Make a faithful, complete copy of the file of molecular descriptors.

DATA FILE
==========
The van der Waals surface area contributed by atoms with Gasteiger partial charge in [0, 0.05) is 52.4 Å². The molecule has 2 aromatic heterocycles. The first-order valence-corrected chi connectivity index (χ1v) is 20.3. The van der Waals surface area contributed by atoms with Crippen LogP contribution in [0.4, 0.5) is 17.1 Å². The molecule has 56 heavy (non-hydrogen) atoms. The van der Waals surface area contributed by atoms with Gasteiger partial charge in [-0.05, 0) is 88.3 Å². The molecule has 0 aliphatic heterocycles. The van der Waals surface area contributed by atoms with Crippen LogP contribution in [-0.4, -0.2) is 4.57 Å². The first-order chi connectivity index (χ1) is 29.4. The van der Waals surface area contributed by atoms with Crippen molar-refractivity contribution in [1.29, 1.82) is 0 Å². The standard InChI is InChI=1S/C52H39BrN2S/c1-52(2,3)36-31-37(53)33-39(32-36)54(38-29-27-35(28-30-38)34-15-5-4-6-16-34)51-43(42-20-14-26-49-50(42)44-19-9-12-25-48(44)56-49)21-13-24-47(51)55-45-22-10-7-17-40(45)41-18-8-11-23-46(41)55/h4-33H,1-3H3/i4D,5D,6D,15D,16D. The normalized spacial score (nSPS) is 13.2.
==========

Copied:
The van der Waals surface area contributed by atoms with Gasteiger partial charge in [0, 0.05) is 52.4 Å². The molecule has 2 aromatic heterocycles. The first-order valence-corrected chi connectivity index (χ1v) is 20.3. The van der Waals surface area contributed by atoms with Crippen LogP contribution in [0.4, 0.5) is 17.1 Å². The molecule has 56 heavy (non-hydrogen) atoms. The van der Waals surface area contributed by atoms with Gasteiger partial charge in [-0.05, 0) is 88.3 Å². The molecule has 0 aliphatic heterocycles. The van der Waals surface area contributed by atoms with Crippen LogP contribution in [-0.4, -0.2) is 4.57 Å². The first-order chi connectivity index (χ1) is 29.4. The van der Waals surface area contributed by atoms with Crippen molar-refractivity contribution in [1.29, 1.82) is 0 Å². The standard InChI is InChI=1S/C52H39BrN2S/c1-52(2,3)36-31-37(53)33-39(32-36)54(38-29-27-35(28-30-38)34-15-5-4-6-16-34)51-43(42-20-14-26-49-50(42)44-19-9-12-25-48(44)56-49)21-13-24-47(51)55-45-22-10-7-17-40(45)41-18-8-11-23-46(41)55/h4-33H,1-3H3/i4D,5D,6D,15D,16D. The normalized spacial score (nSPS) is 13.2.